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Holocaust looted art bill will allow de-acessioning of some artefacts

More coverage of Andrew Dismore’s bill [1] to allow museums to over-ride their governing charters & return artefacts looted during the Nazi era.

Hendon & Finchley Times [2]

Looted artwork from the Second World War could be returned under new bill tabled by Hendon MP Andrew Dismore
12:31pm Tuesday 10th November 2009
By Kevin Bradford

A LAW allowing artwork looted by the Nazis to be returned to families is set for royal approval this week.

A number of historic items, which were taken by the regime from homes during the Second World War, are on display in galleries and museums in Britain, but are prevented by current laws from being handed back to those families.

The Holocaust (return of cultural objects) Bill was tabled by Hendon MP Andrew Dismore, who announced in Parliament its purpose “is to meet our moral, if not legal, obligations to provide a mechanism for the return to their rightful owners of cultural objects held in national collections that were looted during the Nazi period.”

The law would cover items such as painting and drawings by renowned masters worth thousands of pounds, some of which are displayed in institutions such as the British Museum and the Tate.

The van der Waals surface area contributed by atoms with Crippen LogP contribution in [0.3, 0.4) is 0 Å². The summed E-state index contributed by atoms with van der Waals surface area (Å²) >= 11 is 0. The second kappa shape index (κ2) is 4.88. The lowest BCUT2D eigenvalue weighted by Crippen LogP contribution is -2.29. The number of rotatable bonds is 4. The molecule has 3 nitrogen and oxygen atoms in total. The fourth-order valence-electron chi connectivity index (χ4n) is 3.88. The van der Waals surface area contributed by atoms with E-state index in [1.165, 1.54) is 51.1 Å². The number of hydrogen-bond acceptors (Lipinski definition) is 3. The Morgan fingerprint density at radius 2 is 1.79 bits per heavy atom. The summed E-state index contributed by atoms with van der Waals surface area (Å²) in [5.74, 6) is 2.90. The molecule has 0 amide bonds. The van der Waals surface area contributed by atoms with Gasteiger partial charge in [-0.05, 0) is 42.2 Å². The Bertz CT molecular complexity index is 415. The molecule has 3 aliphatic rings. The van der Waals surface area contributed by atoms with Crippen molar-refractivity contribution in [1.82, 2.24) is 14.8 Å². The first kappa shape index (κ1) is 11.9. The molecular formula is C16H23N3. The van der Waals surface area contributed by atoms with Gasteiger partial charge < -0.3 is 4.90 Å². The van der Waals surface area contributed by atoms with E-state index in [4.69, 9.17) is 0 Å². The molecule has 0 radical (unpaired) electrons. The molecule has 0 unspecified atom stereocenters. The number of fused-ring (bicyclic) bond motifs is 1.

A government spoilation advisory panel would be set up as part of the Bill to oversee claims made by families, recommend whether they should be returned, and detail any level of compensation.

Mr Dismore told Parliament best estimates suggest there are about 20 certainly looted items in UK museums, but admitted there could be more that would benefit from the legislation.

He said: “A the moment, museums don’t have the power to make restitution. The laws don’t allow the galleries to de-acquire the objects and this bill aims to rectify those problems.

“Nobody knows how many cases will come out of it, because as the law stands, nobody is making any claims, but I don’t expect there to be hundreds.”

The Bill has completed its passage in the House of Lords, and only awaits Royal Assent to become law.

But Mr Dismore, who camped out overnight on the floor of the House of Commons in January to ensure he was first in line to submit the Private Members’ Bills, added he did not anticipate a flood of claims leading to public collections being cleared of the looted artefacts.

“Most people will be satisfied to have a note of heritage, or attribution on the object when it is displayed,” he said.

“Hopefully it closes another chapter on the evils of the holocaust that haven’t been resolved and helps right a number of the wrongs.”